Archives of the Mayor's Press Office
FOR IMMEDIATE RELEASE
Date: Friday April 24, 1998
Contact: Colleen Roche (212) 788-2958
MAYOR GIULIANI UNVEILS $34.1 BILLION BUDGET AND
ANNOUNCES $2 BILLION SURPLUS -- LARGEST IN CITY HISTORY
See details of the Executive Budget FY '99.
Surplus to Fund More Tax Reductions & Gap Reduction; Disciplined Spending to Enhance Education, Public Safety & Quality of Life Initiatives
Proposes Creation of New York City Sport Facilities Corporation
to Fund City Portion of New Stadia
Mayor Rudolph W. Giuliani said today that the disciplined fiscal strategy of the past five years has resulted in the largest revenue surplus in the City's history. In releasing New York City's 1999 Executive Budget, the Mayor said that the $2 billion surplus will help reduce the out-year gaps to keep the City fiscally sound, cut taxes in order to increase private sector job growth, and increase spending in strategic areas to improve the quality of life for all New Yorkers.
"Today, New York City is in a position of financial stability and strength because, over the past five years, we have made difficult decisions that will preserve and protect the long-term future of our great City," the Mayor said.
"We have changed the direction of the City by significantly reducing the rate of growth of City spending and the size of City government. While we have made tax reductions the focus of budget debate, we have also made commissioners accountable for the delivery of services and management of their budgets.
"And while the City's financial condition has been significantly improved, out-year gaps still must be reduced. With submission of this Executive Budget, we reaffirm our commitment to disciplined financial management," the Mayor concluded.
Private Sector Employment:
- Cumulative City-funded savings since 1994 (based on budget growth rate 1990-1994) totals $10.3 billion.
- Rate of growth of City spending, since 1995, has been held to 1.7% -- below the rate of inflation.
- New York City now spends more than 58% on health, human services and education.
- Education funding now accounts for 30% of the City's $34.1 billion budget.
- Private sector job growth has increased by 216,600 (December 1993-March 1998).
- New York City has now experienced six straight years of sustained job growth, following years of record job losses.
- Additional Sources of Funds Since Adoption FY99
|FY 1998 Budget Stabilization Account
|FY 1999 Revenue Forecast
|Debt Service Savings
|State & Federal Aid
|Total Additional Sources of Funds
- Uses of Additional Funds:
|1999 Gap Reduction
|Fund FY99 Budget Stabilization Acct
|Add'l Tax Reduction Program
|Total Uses of Add'l Funds
|Public Safety Initiatives
|State & Federal Aid Losses
|Year 2000 Computer Planning
|One City One Fare
|Fresh Kills Landfill Closure
|Judgements & Claims
|Emerging Industries Fund
|All Other Spending
|Total Targeted Spending Increases
Tax Reduction Program - Enacted & Proposed:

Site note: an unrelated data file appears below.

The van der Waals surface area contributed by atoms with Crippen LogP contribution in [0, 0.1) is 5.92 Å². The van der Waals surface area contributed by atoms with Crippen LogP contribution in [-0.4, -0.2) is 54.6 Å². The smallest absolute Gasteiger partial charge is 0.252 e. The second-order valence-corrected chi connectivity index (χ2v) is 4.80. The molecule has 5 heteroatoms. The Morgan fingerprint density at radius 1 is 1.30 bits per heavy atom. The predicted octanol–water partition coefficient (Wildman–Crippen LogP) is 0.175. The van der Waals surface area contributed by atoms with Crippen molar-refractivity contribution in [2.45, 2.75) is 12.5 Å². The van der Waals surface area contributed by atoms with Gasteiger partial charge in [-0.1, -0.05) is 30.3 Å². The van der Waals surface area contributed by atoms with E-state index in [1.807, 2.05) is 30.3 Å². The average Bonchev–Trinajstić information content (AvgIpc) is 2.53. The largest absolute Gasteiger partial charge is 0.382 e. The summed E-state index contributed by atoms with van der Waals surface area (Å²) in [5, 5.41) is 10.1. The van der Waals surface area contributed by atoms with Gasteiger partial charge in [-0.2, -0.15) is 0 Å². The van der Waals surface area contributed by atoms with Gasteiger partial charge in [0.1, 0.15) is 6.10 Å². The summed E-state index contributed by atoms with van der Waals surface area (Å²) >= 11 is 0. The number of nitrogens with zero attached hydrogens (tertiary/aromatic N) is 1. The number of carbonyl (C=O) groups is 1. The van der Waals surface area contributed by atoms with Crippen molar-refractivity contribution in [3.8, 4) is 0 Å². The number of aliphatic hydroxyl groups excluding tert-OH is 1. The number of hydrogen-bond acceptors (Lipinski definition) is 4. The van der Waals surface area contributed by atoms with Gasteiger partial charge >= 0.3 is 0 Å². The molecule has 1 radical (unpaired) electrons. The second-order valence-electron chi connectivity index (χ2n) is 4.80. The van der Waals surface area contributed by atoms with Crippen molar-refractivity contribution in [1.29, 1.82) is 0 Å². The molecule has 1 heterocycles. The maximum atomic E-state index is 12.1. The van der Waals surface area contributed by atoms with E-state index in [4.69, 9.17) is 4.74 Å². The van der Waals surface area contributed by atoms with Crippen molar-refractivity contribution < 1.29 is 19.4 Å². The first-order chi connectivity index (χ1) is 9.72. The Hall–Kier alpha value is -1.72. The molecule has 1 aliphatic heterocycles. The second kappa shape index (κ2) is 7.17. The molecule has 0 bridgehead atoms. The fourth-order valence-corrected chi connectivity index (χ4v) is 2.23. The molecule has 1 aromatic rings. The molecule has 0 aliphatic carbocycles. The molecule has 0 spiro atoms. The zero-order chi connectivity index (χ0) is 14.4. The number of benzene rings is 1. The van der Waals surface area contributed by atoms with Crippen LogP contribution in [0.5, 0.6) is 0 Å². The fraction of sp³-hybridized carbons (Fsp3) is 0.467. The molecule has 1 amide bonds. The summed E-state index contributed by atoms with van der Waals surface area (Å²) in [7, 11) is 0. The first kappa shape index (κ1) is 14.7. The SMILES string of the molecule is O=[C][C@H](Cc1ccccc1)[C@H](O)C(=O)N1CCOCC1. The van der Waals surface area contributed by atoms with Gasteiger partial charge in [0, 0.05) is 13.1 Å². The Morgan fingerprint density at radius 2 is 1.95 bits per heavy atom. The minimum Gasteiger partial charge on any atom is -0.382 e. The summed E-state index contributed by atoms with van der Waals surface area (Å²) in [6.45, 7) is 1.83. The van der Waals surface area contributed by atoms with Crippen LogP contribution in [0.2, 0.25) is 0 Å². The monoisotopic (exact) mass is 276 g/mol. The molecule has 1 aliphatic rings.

- Out-year gaps have been reduced by almost 50%.
- By FY02, tax reductions enacted by the Giuliani Administration will total $6.5 billion -- following six consecutive years of tax reductions.
- Tax reductions program includes:
cuts to sales tax on clothing and footwear for items under $110;
sales tax exemption on school uniforms;
commercial rent tax rate reduction;
business tax reform which would include extending the Unicorporated Business Tax/Personal Income Tax credit to resident shareholders of sub-chapter S Corporations; and
extension of co-op/condo property tax relief.
- The City will fund the acceleration of the State Tax Assistance Relief (STAR) personal income tax credit to its fully phased-in amount beginning in tax-year 1998, instead of tax-year 2001, giving households faster tax relief than under the existing STAR program. Joint filers will receive a refundable credit of $125 per year, while all other filers will receive a refundable credit of $62.50. City residents will save an extra $153 million in 1999, $106 million in 2000, and $53 million in 2001.
- Education spending is at its highest level ever, accounting for 30% of the City budget:
|Partners in Reading (NYCHA)
||$ 3.5 million
|Ending Social Promotion
||$ 25 million
|Summer School Enhancement
||$ 39 million
||$ 50 million
|Young Adult Centers
||$ 7 million
|Project Smart Schools
||$ 34 million
|2nd Opportunity Schools
||$ 7 million
- Board of Education Capital Plan is at the highest level ever, at $1.3 billion in FY99
Beginning in FY99 no City tax levy funds will be expended unless CUNY:
- requires attendance;
- takes attendance, keeps records, and makes those records available for audit and public inspection; and
- mandates that at least 80% class attendance be required to maintain enrollment.
New York City Sports Facilities Corporation:
- The number of public assistance recipients in New York City is at a 30-year low -- having been reduced by 370,324 since the NYC Way program began in 1994.
- In March 1998 the number of recipients fell to 790,269 -- falling below 800,000 for the first time in 30 years.
- The New York City Sports Facilities Corporation will be created as the vehicle for funding the City's contribution to the construction of new City-owned sports facilities.
- The Commercial Rent Tax (CRT) reductions (for businesses in Manhattan south of 96th Street paying an annual rent of more than $100,000 ) proposed in January of 1998 will be spread out over several additional years. The resulting revenue will be used as the source of the City's contribution to the cost of the new sports facilities.
- Since 1994 the CRT has been substantially reduced. CRT reductions will cut the tax rate in half by 2001, and the tax will ultimately be eliminated.
Go to Press Releases |
Giuliani Archives |
Mayor's Office |
NYC.gov Home Page
Contact Us |
Privacy Statement |